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Goggin among local pro golfers hitting strides

Mathew Goggin has won twice on the Nationwide Tour. Johnson Wagner won in Mexico. Robert Karlsson and Webb Simpson lost in playoffs.

Brendon de Jonge is having another solid season on the PGA Tour and Corey Nagy has won twice on the eGolf Professional Tour.

It's not yet the Fourth of July and it's already been a big year for Charlotte's pro golfers.

Goggin is taking a well-deserved break from the Nationwide Tour for a couple of weeks, spending time with his family and savoring the satisfaction of having rescued his golf career from the land of missed cuts and lost opportunities.

Ranked among the top 50 players in the world at one time, Goggin's career went into free fall in 2010, costing him his PGA Tour playing privileges and sending him back to the Nationwide Tour this year, professional golf's version of off-Broadway work.

The career damage done, Goggin discovered late last year that his problems were the result of clubs that were too long for him, creating a variety of swing problems. Once the issue was identified and corrected - Goggin returned to TaylorMade this year - it felt like old times.

He has won twice on the Nationwide Tour this year and leads the tour money list with more than $300,000 in earnings, essentially guaranteeing him a spot on the PGA Tour in 2012 - or sooner if he can win a third Nationwide event this year and earn what is called a battlefield promotion given to any three-time winner.

"It's great to play well," said Goggin, an Australian who moved to Charlotte three years ago. "To win tournaments is a bonus after not winning for a long time. It sort of makes last year a distant memory."

Goggin, you may recall, was in the Sunday mix at the 2009 British Open championship, the one in which Stewart Cink beat Tom Watson in a playoff. Goggin played with Watson in the final round and had his own chance to win until late in the final round.

A year later, Goggin was lost in a blur of missed greens and bad vibes. He was forced back to qualifying school, didn't earn a spot on the big tour and wound up on the Nationwide Tour. It was around Q-school, though, when Goggin sorted out his equipment issues. Rather than approach 2011 with negative thoughts, he was optimistic.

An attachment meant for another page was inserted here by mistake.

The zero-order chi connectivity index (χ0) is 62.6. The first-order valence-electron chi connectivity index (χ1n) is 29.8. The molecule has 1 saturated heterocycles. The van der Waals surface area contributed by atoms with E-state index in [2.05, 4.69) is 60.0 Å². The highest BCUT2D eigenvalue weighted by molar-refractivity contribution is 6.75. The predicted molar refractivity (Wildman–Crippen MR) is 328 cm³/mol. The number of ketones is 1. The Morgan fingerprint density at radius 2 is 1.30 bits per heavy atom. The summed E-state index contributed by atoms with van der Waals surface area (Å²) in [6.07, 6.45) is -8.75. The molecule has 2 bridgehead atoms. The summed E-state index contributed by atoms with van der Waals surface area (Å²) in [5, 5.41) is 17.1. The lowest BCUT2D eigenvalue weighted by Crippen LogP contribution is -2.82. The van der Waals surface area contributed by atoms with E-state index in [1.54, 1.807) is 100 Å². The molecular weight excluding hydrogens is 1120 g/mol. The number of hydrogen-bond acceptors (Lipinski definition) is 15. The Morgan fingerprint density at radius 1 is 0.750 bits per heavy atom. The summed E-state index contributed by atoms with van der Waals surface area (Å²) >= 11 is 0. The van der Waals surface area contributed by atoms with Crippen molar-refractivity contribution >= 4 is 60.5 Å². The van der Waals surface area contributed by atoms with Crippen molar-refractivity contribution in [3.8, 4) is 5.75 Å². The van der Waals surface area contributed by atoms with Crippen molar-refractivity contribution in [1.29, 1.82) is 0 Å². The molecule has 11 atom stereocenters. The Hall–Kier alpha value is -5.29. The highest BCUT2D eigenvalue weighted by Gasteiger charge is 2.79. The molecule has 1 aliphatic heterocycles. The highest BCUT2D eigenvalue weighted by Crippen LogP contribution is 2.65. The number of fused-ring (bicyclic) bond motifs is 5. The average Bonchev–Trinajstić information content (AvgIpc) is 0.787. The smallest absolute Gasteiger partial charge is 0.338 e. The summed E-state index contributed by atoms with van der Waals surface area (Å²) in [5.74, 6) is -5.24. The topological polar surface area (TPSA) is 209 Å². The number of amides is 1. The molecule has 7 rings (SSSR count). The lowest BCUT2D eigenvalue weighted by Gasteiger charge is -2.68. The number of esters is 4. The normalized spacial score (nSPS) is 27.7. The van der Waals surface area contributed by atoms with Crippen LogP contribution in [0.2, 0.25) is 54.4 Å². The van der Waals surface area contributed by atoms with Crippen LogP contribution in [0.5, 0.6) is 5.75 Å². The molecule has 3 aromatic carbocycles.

"After I got it figured out after Q school, I was like, great, it's not me. I felt excited again," Goggin said.

"I felt like I could go out and win three times and get back on tour. If I hadn't found out (the clubs were too long) and I just came back without that sort of epiphany, it would be a different year."

When Goggin won in Panama earlier in the year, he was helped by the late collapse of other players, including Erik Compton. Goggin played well but the tournament had fallen to him rather than been taken by him.

"I didn't feel like I did a lot," Goggin said.

The victory at the Preferred Health Systems Wichita Open last Sunday validated his first victory because Goggin was at or near the top of the leader board throughout the event.

"I led Saturday night and slept on the lead. It's nice to do that and get away with the win," Goggin said.

Meanwhile, Simpson sits 14th in FedEx Cup points and with two second-place finishes already, he's won as much in half a season ($2.1 million) as he did in his previous two years combined. He lost the Zurich Classic of New Orleans in a playoff and had a chance to win the Transitions Championship.

"One thing I've learned being in contention a couple of times is experience is everything. I feel a little more comfortable every time I get in contention or every time I have to make a birdie to make the cut," Simpson said.

"Last year I thought I was a better player and I wasn't getting the results. This year it's been good to see it come to fruition."

Wagner, who had conditional status on tour after finishing 126th on the money list last year, made his year early when he won the Mayakoba Classic in Mexico, making him exempt through 2013.

de Jonge's season hasn't been spectacular, but over the past 18 months he's established himself as a steady performer who sneaks into contention several times a season.

Karlsson, meanwhile, has settled into Charlotte after moving his family from Monaco last summer. He's off to the European Tour for a few weeks now but a tie for fifth at Colonial and a playoff loss in Memphis earlier this month convinced him he made the right move in becoming a member of the PGA Tour this year.

"I'm happy in general," Karlsson said. "There's been a bit of feeling my way through which events I like and which I don't ... but I do like it.

"We're extremely happy (in Charlotte). It's a big, big move up in quality of life for all of us."

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